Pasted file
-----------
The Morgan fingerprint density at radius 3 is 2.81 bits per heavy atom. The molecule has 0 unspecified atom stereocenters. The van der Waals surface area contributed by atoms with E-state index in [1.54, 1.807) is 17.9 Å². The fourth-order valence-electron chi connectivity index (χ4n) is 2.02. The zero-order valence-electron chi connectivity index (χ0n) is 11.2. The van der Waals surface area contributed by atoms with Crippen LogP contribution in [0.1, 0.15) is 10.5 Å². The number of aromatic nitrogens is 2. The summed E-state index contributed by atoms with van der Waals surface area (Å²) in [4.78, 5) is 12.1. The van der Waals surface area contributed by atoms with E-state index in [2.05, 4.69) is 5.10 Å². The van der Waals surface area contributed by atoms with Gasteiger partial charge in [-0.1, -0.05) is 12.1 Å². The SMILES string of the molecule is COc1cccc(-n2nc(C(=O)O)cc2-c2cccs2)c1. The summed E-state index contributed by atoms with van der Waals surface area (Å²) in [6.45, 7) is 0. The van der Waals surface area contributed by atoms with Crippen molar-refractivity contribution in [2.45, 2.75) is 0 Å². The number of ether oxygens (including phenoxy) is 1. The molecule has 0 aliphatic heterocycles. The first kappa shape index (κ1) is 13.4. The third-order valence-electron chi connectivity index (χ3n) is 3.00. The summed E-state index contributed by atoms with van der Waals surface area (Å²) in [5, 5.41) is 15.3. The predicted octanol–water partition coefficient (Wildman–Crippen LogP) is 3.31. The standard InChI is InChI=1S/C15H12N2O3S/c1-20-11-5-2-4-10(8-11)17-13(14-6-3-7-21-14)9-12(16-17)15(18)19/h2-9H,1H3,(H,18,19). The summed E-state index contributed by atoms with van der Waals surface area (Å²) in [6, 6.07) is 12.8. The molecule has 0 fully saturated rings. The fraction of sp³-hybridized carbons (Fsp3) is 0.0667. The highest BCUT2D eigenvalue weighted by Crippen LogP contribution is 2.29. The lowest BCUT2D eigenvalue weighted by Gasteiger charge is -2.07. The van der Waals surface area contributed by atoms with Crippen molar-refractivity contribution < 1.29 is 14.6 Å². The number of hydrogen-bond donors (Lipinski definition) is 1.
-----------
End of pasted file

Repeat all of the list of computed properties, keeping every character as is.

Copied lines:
The Morgan fingerprint density at radius 3 is 2.81 bits per heavy atom. The molecule has 0 unspecified atom stereocenters. The van der Waals surface area contributed by atoms with E-state index in [1.54, 1.807) is 17.9 Å². The fourth-order valence-electron chi connectivity index (χ4n) is 2.02. The zero-order valence-electron chi connectivity index (χ0n) is 11.2. The van der Waals surface area contributed by atoms with Crippen LogP contribution in [0.1, 0.15) is 10.5 Å². The number of aromatic nitrogens is 2. The summed E-state index contributed by atoms with van der Waals surface area (Å²) in [4.78, 5) is 12.1. The van der Waals surface area contributed by atoms with E-state index in [2.05, 4.69) is 5.10 Å². The van der Waals surface area contributed by atoms with Gasteiger partial charge in [-0.1, -0.05) is 12.1 Å². The SMILES string of the molecule is COc1cccc(-n2nc(C(=O)O)cc2-c2cccs2)c1. The summed E-state index contributed by atoms with van der Waals surface area (Å²) in [6.45, 7) is 0. The van der Waals surface area contributed by atoms with Crippen molar-refractivity contribution in [2.45, 2.75) is 0 Å². The number of ether oxygens (including phenoxy) is 1. The molecule has 0 aliphatic heterocycles. The first kappa shape index (κ1) is 13.4. The third-order valence-electron chi connectivity index (χ3n) is 3.00. The summed E-state index contributed by atoms with van der Waals surface area (Å²) in [5, 5.41) is 15.3. The predicted octanol–water partition coefficient (Wildman–Crippen LogP) is 3.31. The standard InChI is InChI=1S/C15H12N2O3S/c1-20-11-5-2-4-10(8-11)17-13(14-6-3-7-21-14)9-12(16-17)15(18)19/h2-9H,1H3,(H,18,19). The summed E-state index contributed by atoms with van der Waals surface area (Å²) in [6, 6.07) is 12.8. The molecule has 0 fully saturated rings. The fraction of sp³-hybridized carbons (Fsp3) is 0.0667. The highest BCUT2D eigenvalue weighted by Crippen LogP contribution is 2.29. The lowest BCUT2D eigenvalue weighted by Gasteiger charge is -2.07. The van der Waals surface area contributed by atoms with Crippen molar-refractivity contribution < 1.29 is 14.6 Å². The number of hydrogen-bond donors (Lipinski definition) is 1.